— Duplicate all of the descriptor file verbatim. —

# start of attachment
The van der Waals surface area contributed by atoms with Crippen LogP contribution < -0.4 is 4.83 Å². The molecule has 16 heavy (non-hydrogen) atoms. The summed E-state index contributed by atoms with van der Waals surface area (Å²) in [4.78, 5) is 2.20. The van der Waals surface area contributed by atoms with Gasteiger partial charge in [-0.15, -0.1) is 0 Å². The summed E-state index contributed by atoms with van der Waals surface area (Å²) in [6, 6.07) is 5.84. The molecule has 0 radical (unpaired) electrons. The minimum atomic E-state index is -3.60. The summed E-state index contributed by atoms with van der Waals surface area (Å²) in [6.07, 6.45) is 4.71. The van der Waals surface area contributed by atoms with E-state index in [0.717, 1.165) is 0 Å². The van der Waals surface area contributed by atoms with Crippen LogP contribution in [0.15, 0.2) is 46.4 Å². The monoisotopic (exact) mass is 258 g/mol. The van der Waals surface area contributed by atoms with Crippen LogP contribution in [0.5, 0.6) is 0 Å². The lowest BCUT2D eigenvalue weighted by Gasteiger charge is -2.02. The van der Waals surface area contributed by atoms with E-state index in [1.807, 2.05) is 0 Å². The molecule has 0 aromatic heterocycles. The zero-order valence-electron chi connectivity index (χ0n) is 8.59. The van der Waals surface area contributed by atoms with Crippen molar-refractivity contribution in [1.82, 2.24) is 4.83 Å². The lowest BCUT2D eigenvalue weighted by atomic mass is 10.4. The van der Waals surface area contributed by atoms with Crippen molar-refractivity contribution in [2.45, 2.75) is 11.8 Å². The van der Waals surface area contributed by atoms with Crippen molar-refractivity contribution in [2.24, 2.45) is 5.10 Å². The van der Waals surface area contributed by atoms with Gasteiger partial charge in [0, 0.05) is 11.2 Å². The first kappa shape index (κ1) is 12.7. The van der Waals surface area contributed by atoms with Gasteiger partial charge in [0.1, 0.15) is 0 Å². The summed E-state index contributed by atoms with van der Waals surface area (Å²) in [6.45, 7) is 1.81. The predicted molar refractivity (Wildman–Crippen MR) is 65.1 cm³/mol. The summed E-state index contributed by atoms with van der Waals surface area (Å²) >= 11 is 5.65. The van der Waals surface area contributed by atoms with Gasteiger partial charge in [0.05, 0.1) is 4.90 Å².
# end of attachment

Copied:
The van der Waals surface area contributed by atoms with Crippen LogP contribution < -0.4 is 4.83 Å². The molecule has 16 heavy (non-hydrogen) atoms. The summed E-state index contributed by atoms with van der Waals surface area (Å²) in [4.78, 5) is 2.20. The van der Waals surface area contributed by atoms with Gasteiger partial charge in [-0.15, -0.1) is 0 Å². The summed E-state index contributed by atoms with van der Waals surface area (Å²) in [6, 6.07) is 5.84. The molecule has 0 radical (unpaired) electrons. The minimum atomic E-state index is -3.60. The summed E-state index contributed by atoms with van der Waals surface area (Å²) in [6.07, 6.45) is 4.71. The van der Waals surface area contributed by atoms with E-state index in [0.717, 1.165) is 0 Å². The van der Waals surface area contributed by atoms with Crippen LogP contribution in [0.15, 0.2) is 46.4 Å². The monoisotopic (exact) mass is 258 g/mol. The van der Waals surface area contributed by atoms with Crippen LogP contribution in [0.5, 0.6) is 0 Å². The lowest BCUT2D eigenvalue weighted by Gasteiger charge is -2.02. The van der Waals surface area contributed by atoms with E-state index in [1.807, 2.05) is 0 Å². The molecule has 0 aromatic heterocycles. The zero-order valence-electron chi connectivity index (χ0n) is 8.59. The van der Waals surface area contributed by atoms with Crippen molar-refractivity contribution in [1.82, 2.24) is 4.83 Å². The lowest BCUT2D eigenvalue weighted by atomic mass is 10.4. The van der Waals surface area contributed by atoms with Crippen molar-refractivity contribution in [2.45, 2.75) is 11.8 Å². The van der Waals surface area contributed by atoms with Crippen molar-refractivity contribution in [2.24, 2.45) is 5.10 Å². The van der Waals surface area contributed by atoms with Gasteiger partial charge in [0, 0.05) is 11.2 Å². The first kappa shape index (κ1) is 12.7. The van der Waals surface area contributed by atoms with Gasteiger partial charge in [0.1, 0.15) is 0 Å². The summed E-state index contributed by atoms with van der Waals surface area (Å²) in [6.45, 7) is 1.81. The predicted molar refractivity (Wildman–Crippen MR) is 65.1 cm³/mol. The summed E-state index contributed by atoms with van der Waals surface area (Å²) >= 11 is 5.65. The van der Waals surface area contributed by atoms with Gasteiger partial charge in [0.05, 0.1) is 4.90 Å².